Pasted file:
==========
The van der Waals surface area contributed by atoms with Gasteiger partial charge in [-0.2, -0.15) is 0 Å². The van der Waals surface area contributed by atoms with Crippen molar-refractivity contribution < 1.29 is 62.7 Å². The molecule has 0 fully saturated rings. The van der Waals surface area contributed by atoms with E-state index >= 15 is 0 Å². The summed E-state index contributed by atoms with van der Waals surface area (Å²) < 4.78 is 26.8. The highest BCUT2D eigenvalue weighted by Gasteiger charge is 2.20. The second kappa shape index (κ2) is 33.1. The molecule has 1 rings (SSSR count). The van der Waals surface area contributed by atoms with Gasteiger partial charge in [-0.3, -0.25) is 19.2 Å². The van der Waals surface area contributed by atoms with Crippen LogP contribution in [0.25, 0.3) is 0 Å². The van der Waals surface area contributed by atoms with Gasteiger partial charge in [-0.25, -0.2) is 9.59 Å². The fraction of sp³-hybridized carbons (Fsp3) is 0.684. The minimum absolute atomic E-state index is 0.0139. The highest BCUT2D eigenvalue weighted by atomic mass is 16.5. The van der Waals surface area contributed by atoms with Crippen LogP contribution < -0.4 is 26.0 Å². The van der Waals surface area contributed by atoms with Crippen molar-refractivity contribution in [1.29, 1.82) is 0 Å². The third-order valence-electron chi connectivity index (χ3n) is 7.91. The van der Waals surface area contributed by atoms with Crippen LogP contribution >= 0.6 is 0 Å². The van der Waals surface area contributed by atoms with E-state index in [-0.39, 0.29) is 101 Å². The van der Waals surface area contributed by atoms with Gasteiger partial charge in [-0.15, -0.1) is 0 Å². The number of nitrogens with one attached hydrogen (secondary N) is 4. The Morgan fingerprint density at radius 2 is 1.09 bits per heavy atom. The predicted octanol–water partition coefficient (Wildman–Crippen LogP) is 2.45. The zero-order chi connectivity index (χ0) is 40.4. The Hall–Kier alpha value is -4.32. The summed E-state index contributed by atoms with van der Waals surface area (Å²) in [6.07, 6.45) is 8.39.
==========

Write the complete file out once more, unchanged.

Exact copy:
The van der Waals surface area contributed by atoms with Gasteiger partial charge in [-0.2, -0.15) is 0 Å². The van der Waals surface area contributed by atoms with Crippen molar-refractivity contribution < 1.29 is 62.7 Å². The molecule has 0 fully saturated rings. The van der Waals surface area contributed by atoms with E-state index >= 15 is 0 Å². The summed E-state index contributed by atoms with van der Waals surface area (Å²) < 4.78 is 26.8. The highest BCUT2D eigenvalue weighted by Gasteiger charge is 2.20. The second kappa shape index (κ2) is 33.1. The molecule has 1 rings (SSSR count). The van der Waals surface area contributed by atoms with Gasteiger partial charge in [-0.3, -0.25) is 19.2 Å². The van der Waals surface area contributed by atoms with Crippen LogP contribution in [0.25, 0.3) is 0 Å². The van der Waals surface area contributed by atoms with Gasteiger partial charge in [-0.25, -0.2) is 9.59 Å². The fraction of sp³-hybridized carbons (Fsp3) is 0.684. The minimum absolute atomic E-state index is 0.0139. The highest BCUT2D eigenvalue weighted by atomic mass is 16.5. The van der Waals surface area contributed by atoms with Crippen LogP contribution < -0.4 is 26.0 Å². The van der Waals surface area contributed by atoms with Crippen molar-refractivity contribution in [1.29, 1.82) is 0 Å². The third-order valence-electron chi connectivity index (χ3n) is 7.91. The van der Waals surface area contributed by atoms with Crippen LogP contribution >= 0.6 is 0 Å². The van der Waals surface area contributed by atoms with E-state index in [-0.39, 0.29) is 101 Å². The van der Waals surface area contributed by atoms with Gasteiger partial charge in [-0.15, -0.1) is 0 Å². The number of nitrogens with one attached hydrogen (secondary N) is 4. The Morgan fingerprint density at radius 2 is 1.09 bits per heavy atom. The predicted octanol–water partition coefficient (Wildman–Crippen LogP) is 2.45. The zero-order chi connectivity index (χ0) is 40.4. The Hall–Kier alpha value is -4.32. The summed E-state index contributed by atoms with van der Waals surface area (Å²) in [6.07, 6.45) is 8.39.